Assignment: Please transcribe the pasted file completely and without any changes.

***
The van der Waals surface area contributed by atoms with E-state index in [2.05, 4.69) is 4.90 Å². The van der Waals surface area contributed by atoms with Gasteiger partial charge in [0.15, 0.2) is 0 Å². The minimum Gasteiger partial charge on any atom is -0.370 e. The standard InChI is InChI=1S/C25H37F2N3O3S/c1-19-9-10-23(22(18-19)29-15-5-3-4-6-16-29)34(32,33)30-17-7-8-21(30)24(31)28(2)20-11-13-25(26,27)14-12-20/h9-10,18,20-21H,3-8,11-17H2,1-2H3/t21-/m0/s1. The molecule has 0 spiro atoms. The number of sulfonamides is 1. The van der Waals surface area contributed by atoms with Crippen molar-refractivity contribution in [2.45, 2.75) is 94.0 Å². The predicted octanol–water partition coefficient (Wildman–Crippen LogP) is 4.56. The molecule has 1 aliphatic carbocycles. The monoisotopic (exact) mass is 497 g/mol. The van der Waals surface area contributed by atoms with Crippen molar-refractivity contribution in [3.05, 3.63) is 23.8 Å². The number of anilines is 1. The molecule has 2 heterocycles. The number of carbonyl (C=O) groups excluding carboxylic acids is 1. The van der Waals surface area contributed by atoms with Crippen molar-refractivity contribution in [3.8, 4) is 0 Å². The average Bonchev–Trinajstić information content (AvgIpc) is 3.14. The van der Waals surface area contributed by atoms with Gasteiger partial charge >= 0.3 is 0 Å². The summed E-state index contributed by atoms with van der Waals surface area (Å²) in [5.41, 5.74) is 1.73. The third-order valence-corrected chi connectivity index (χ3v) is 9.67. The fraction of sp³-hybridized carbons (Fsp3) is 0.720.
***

The van der Waals surface area contributed by atoms with E-state index in [2.05, 4.69) is 4.90 Å². The van der Waals surface area contributed by atoms with Gasteiger partial charge in [0.15, 0.2) is 0 Å². The minimum Gasteiger partial charge on any atom is -0.370 e. The standard InChI is InChI=1S/C25H37F2N3O3S/c1-19-9-10-23(22(18-19)29-15-5-3-4-6-16-29)34(32,33)30-17-7-8-21(30)24(31)28(2)20-11-13-25(26,27)14-12-20/h9-10,18,20-21H,3-8,11-17H2,1-2H3/t21-/m0/s1. The molecule has 0 spiro atoms. The number of sulfonamides is 1. The van der Waals surface area contributed by atoms with Crippen molar-refractivity contribution in [2.45, 2.75) is 94.0 Å². The predicted octanol–water partition coefficient (Wildman–Crippen LogP) is 4.56. The molecule has 1 aliphatic carbocycles. The monoisotopic (exact) mass is 497 g/mol. The van der Waals surface area contributed by atoms with Crippen molar-refractivity contribution in [3.05, 3.63) is 23.8 Å². The number of anilines is 1. The molecule has 2 heterocycles. The number of carbonyl (C=O) groups excluding carboxylic acids is 1. The van der Waals surface area contributed by atoms with Crippen molar-refractivity contribution in [3.8, 4) is 0 Å². The average Bonchev–Trinajstić information content (AvgIpc) is 3.14. The van der Waals surface area contributed by atoms with Gasteiger partial charge >= 0.3 is 0 Å². The summed E-state index contributed by atoms with van der Waals surface area (Å²) in [5.41, 5.74) is 1.73. The third-order valence-corrected chi connectivity index (χ3v) is 9.67. The fraction of sp³-hybridized carbons (Fsp3) is 0.720.